In a matter of days last winter, the entire North American sled dog industry - and Whistler in its wake - was vilified when reports of the slaughter of over 100 sled dogs by the manager of Whistler-based Outdoor Adventures made international headlines.
To date, no findings related to the case have been released to the public save the number of dogs found in a mass grave - around half originally estimated to be there. Although forensic specialists were brought in to remove and examine the remains and a provincially mandated Sled Dog Task Force was directed to provide a report to the Minister of Agriculture by March 25 identifying the circumstances related to the reported killings, evidence has yet to be completely filed to Crown Counsel.
"The findings will be in by the end of August, it's just we've been working with Crown and our constables... well, it's summer, unfortunately, so charges will be in and hopefully there will be a decision sometime in September from Crown," said BCSPCA spokesperson Marcie Moriarity.
"It depends on Crown's schedule, we've been working with them quite closely so it may be a faster decision but who knows, it is a big case."
For sled dog operators across the province the wait and the prejudice now facing the industry have been nothing if not a burden.
"I think they tarnished everybody with one paintbrush... the case tarnished us all with that paintbrush," said Ron Stone, who owns Big Bear Tours in northern Okanagan and runs a small sled dog operation. "I think folks were having a pretty good season until the media got a hold of this thing and ran with it and it just painted everybody with one brush, and that's not right or fair."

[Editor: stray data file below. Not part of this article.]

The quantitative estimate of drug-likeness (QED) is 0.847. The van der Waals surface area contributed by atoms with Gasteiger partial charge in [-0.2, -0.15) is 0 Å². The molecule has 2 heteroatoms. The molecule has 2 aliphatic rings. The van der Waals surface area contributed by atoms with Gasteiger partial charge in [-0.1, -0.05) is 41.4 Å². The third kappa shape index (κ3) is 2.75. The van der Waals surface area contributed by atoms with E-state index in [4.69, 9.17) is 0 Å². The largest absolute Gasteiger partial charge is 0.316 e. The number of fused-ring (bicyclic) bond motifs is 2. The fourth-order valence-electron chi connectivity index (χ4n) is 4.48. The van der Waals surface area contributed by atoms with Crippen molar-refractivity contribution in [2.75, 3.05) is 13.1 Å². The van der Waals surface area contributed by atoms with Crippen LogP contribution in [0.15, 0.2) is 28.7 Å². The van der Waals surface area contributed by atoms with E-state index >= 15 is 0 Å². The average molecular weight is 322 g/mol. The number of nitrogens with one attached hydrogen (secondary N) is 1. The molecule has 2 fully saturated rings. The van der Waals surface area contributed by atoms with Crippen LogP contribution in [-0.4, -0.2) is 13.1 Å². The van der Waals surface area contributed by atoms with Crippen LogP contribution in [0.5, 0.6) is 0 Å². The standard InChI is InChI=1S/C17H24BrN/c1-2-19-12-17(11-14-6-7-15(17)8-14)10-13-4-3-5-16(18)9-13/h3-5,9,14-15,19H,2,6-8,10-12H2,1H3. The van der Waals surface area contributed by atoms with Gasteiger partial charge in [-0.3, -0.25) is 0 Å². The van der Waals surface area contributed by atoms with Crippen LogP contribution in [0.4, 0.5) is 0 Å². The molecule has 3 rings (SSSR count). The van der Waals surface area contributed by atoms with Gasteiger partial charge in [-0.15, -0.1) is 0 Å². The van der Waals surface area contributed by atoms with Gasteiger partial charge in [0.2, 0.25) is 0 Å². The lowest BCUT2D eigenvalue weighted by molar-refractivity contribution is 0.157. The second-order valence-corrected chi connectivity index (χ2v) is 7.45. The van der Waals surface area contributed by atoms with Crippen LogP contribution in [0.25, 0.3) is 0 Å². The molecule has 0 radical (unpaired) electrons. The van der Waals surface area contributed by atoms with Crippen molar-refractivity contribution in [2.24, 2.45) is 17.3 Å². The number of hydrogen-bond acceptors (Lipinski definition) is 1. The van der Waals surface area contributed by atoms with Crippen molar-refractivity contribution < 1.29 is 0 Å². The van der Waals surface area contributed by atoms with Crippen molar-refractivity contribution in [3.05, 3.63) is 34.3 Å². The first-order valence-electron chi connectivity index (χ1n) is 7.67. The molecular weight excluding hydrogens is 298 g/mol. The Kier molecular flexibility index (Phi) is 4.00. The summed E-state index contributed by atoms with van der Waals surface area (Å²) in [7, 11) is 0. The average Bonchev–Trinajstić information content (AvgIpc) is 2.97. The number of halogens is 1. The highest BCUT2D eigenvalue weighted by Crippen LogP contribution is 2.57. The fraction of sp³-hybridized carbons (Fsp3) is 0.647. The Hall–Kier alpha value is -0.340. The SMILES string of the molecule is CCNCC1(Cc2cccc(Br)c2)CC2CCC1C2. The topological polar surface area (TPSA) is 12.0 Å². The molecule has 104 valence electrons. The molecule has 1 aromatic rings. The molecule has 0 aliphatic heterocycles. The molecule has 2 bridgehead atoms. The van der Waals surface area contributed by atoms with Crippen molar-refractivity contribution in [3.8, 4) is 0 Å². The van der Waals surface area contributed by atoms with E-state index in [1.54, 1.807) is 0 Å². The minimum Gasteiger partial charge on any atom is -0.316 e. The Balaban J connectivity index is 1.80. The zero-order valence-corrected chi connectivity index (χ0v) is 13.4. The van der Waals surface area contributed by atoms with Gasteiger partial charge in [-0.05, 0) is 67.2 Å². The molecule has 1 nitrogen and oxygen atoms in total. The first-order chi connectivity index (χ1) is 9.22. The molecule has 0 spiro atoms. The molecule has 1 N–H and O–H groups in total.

The firestorm that took place after the allegations were made public led to public parades, vigils and protests from Rome to Nelson, B.C. When asked what would happen if the evidence proves no inhumane methods were employed in the euthanasia of the 56 dogs found in the grave, Moriarity said she's "cautiously optimistic," but joked that she'd be out of a job.
"Let's not go there. I'm sleeping at night knowing that there will be charges," she said. "This case, as I have always said, has always been bigger than - and was made way bigger too, by government - than just this one aspect of it. The government went and had the (Prevention of Cruelty to Animals) Act changed, the Task Force looked at the code of practice for sled dogs and my hope is that it will apply to more than just sled dogs so it's one piece of the puzzle."
The BC SPCA is the only animal welfare organization in British Columbia with the authority to investigate complaints of animal cruelty and enforce provincial and federal laws that protect animals from abuse, suffering and neglect. The organization gets their authority under the Prevention of Cruelty of Animals Act and reports to the Ministry of Agriculture and Land. SPCA constables are appointed pursuant to the Police Act.